A quick post-mortem on this week's vote on the Climate Security Act, which was pulled from the Senate floor on Friday after its sponsors fell short of the 60 votes needed to proceed to final debate. I think I can safely sum it up in one word: progress.
This is the latest in a series on why it is important to push hard for climate legislation this year. Over the past few months, I've made the case for passing climate legislation in 2008: We don't want to squander the current momentum, we simply can't afford to wait, and while we do, we only prolong a dangerous catch-22. Now we're finally on the doorstep of Senate action on a comprehensive climate change bill. Floor debate over the Climate Security Act (S. 3036) will begin Monday, June 2. If opponents of meaningful action have their way, the debate will be nothing more than a short, partisan fight over gas prices. You can already hear the predictable scare tactics: "Why would we want to raise gas prices now, when working Americans are already suffering at the pump?" That's a phony argument -- but it brings me to another reason for passing a climate bill in 2008: It's time to kick our oil habit, and the best way to do that is with a cap-and-trade policy that reduces our dependence on fossil fuels. Gas prices are at a record high because of growing demand from China and other developing nations. That's not going to change. The only solution is to end our addiction to oil.
This is the third in a series on why we should push for climate legislation this year. See also Part I and Part II. Why push for a climate bill in 2008? I've already offered some reasons in my previous posts: the politics will be much the same in 2009 (Okay, David offered that one), we don't want to squander the current momentum, and in any case, we simply can't afford to wait. But if those aren't reason enough, here's another: The world is waiting for us to act. To solve the global warming problem, China and other developing countries also must cap their emissions, and they won't do this until our own cap is in place. From a New York Times report: "China is not going to act in any sort of mandatory-control way until the United States does first," said Joseph Kruger, policy director for the National Commission on Energy Policy, a bipartisan group in Washington. Along with India and other large developing countries, China has long maintained that the established industrial powers need to act first because they built their wealth largely by burning fossil fuels and adding to the atmosphere's blanket of greenhouse gases. If the U.S. -- the wealthiest country on Earth -- won't establish a cap, how can we expect developing countries to do it?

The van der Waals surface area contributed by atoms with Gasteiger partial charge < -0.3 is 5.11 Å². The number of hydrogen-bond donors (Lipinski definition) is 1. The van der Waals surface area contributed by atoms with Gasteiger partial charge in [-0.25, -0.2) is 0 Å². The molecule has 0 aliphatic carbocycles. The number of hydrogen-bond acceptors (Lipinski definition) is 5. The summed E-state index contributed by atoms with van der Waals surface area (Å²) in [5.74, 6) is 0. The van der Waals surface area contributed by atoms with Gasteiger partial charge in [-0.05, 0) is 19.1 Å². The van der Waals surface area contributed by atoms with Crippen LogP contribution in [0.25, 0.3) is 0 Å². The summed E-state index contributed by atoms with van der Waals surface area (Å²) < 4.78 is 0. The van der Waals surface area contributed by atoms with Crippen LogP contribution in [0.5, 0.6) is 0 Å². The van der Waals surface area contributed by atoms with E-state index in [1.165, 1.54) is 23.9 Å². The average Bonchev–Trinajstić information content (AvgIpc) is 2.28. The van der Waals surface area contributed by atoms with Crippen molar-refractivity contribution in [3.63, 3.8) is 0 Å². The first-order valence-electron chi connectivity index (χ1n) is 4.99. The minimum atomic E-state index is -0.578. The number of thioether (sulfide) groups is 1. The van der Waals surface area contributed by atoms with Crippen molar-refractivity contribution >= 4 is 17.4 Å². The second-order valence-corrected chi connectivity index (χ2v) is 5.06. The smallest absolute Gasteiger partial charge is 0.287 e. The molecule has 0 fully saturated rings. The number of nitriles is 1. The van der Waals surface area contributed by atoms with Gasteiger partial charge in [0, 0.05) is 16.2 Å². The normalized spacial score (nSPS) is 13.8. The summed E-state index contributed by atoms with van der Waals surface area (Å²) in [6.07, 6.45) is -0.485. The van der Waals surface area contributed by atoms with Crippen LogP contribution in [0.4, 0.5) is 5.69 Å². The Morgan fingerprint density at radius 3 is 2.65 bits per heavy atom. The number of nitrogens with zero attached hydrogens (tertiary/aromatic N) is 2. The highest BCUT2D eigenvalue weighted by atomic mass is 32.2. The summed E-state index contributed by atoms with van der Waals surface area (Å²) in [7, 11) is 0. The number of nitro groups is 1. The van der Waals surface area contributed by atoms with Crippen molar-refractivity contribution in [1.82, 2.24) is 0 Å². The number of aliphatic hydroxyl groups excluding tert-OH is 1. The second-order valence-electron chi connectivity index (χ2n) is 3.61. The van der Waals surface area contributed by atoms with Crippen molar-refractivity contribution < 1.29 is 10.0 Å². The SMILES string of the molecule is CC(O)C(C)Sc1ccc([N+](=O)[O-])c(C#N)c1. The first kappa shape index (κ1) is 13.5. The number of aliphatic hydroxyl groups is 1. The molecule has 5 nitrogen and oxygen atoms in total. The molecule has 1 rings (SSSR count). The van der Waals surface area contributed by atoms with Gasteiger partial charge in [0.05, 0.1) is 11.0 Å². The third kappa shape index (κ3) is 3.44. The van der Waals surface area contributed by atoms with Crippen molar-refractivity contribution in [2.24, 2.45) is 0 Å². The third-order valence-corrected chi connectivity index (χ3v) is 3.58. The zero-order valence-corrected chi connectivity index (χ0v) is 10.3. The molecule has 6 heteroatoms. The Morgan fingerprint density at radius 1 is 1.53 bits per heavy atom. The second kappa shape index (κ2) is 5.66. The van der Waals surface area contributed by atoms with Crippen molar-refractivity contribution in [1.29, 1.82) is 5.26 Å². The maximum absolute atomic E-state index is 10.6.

This is the second in a series; the first is here. We've covered two reasons Environmental Defense is pushing for passage of climate legislation in 2008 -- the politics will be very much the same in 2009, and we don't want to gamble away a good bill on the chance of a perfect one someday. Today I'll look at a third reason: The price of waiting, even a year or two, is simply too high. Carbon dioxide concentrations are higher today than they've been in 650,000 years, and our emissions rate is increasing. It's crucial that we start aggressively cutting emissions as soon as possible. Here's the math. Source: the national allowance account for the years 2012-2020 from the S.2191 as reported out of the EPW Committee. The emissions growth from 2005 to 2013 is assumed to be 1.1 percent (an average of the 2004 and 2005 rate reported by the EPA [PDF]). Scenario one: The Climate Security Act is passed into law this year, and takes effect in 2012. To comply with the emissions cap, covered sources would have to cut annual emissions by roughly 2 percent per year. By 2020, they would be emitting at 15 percent below the starting point in 2012. Scenario two: We delay enacting legislation by two years, holding everything else constant. We pass a cap-and-trade bill in 2010, and it takes effect in 2014. To meet the same cumulative emissions cuts, emissions would have to fall by 4.3 percent per year -- over twice as quickly -- and we'd have to do it year after year until 2020, just to get to the same place. By 2020, emissions from covered sources would have to be cut 23 percent below the starting point in 2014.